Youth come first at Foundry

Foundry East Kootenay recently opened its doors becoming the latest in a string of Foundry Centres across the province. The Foundry is a network of integrated health and social service centres for young people between the ages of 12 and 24.

3 minute read

A new Cranbrook centre offers an array of services to young people

It’s a welcoming entrance, with a covered doorway, lovely stone- and woodwork and a large sign reading “t̕ikxawiȼikimik” in Ktunaxa (“for all things to be connected”). Even more importantly, it’s welcoming inside.

This is Foundry East Kootenay, located in Cranbrook. Indeed, this is a spot where there is an abundance of connections to be made—between youth and the mental- and physical-health resources they need, plus a lot more.

“People are surprised about the extent of all the services,” says Amy Reid, Clinical Operations Manager for Foundry East Kootenay, which is operated by the Ktunaxa Kinbasket Child and Family Service Society (KKCFSS).

The centre recently opened its doors, with construction of its building supported by the Trust. It is the latest in a string of Foundry Centres opening across the province: a network of integrated health and social service centres for young people between the ages of 12 and 24.

At the turn of this decade, Colin Sinclair, Chief Executive Officer at KKCFSS, heard about the provincial network and saw the need to bring it to the East Kootenay, too. “Our youth are really struggling,” he says. “I see it in my work every day. Also, I coach quite a bit of hockey, and see it even on the hockey teams. I felt that this was going to be a great asset for youth in our region.”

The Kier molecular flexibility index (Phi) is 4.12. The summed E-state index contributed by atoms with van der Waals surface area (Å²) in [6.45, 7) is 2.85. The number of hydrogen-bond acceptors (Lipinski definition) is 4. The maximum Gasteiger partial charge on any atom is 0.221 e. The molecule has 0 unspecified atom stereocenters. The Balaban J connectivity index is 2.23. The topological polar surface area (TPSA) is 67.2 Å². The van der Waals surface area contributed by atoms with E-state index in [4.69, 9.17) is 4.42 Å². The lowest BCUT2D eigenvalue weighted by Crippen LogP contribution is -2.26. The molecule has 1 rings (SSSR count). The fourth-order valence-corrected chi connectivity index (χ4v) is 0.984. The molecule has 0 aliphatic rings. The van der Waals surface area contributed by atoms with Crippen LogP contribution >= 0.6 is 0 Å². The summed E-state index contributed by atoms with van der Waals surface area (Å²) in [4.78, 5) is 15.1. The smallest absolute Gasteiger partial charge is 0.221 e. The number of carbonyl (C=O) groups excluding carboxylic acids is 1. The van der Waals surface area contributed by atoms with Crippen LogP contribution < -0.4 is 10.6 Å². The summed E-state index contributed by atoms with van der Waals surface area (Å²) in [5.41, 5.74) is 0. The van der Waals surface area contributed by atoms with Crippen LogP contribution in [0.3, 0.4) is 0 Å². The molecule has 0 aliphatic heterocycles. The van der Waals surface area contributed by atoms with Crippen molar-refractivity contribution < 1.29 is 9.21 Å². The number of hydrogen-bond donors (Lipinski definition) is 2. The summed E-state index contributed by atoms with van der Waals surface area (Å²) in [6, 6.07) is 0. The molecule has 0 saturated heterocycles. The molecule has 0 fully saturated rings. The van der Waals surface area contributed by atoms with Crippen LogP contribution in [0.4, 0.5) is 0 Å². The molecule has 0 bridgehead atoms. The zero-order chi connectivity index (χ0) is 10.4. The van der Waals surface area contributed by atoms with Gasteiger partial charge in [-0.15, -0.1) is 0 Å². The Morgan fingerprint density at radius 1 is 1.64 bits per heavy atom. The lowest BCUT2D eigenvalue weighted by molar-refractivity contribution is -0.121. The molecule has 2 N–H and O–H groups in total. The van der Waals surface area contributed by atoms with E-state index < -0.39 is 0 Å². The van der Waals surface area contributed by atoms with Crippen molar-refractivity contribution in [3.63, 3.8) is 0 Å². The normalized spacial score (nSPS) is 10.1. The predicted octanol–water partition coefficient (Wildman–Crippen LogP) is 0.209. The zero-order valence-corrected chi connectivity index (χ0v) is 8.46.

Whether they live in Cranbrook—where the centre is easily accessible to the middle schools and high school—or as far as Golden, Creston or Elkford, Indigenous and non-Indigenous youth are welcome. An app makes it easy to see what’s available at the centre and book appointments, along with getting some virtual resources. They can also walk right in.

There, the range of options is impressive, delivered by both dedicated employees and a range of partnering organizations. There’s space for a nurse practitioner and doctors, plus sexual health services and substance use supports. There are seven “talking rooms,” where youth can chat with another youth as part of the centre’s peer support services. There’s a kitchen, where they can learn life skills. There’s a cultural room. There’s a place simply to hang out or do homework.

“Just coming into the building and getting food or reading a book, and maybe casually connecting with somebody,” Reid says, “is a safe entry point so that if they do need further support, they might be willing and feel safe to access some of the providers.”

Partners like the Trust—which supports projects like this that focus on community well-being, Indigenous Peoples and youth—have been vital in getting Foundry East Kootenay on its feet.

The youth themselves are “very excited they have a space,” she says. Adults have also given feedback along the lines of, What would it have been like to have a space like this when we were growing up? We wish we had had a place like this.

Although Foundry East Kootenay is now up and running, it won’t remain static. “Youth drive what services and programming we need,” Reid says. “It’s community-driven.” Once the centre gets an idea of which resources get used and what gaps there are, the offerings can be adjusted. “That’s one of the really great parts: how flexible we can be based on the changing and growing needs.”

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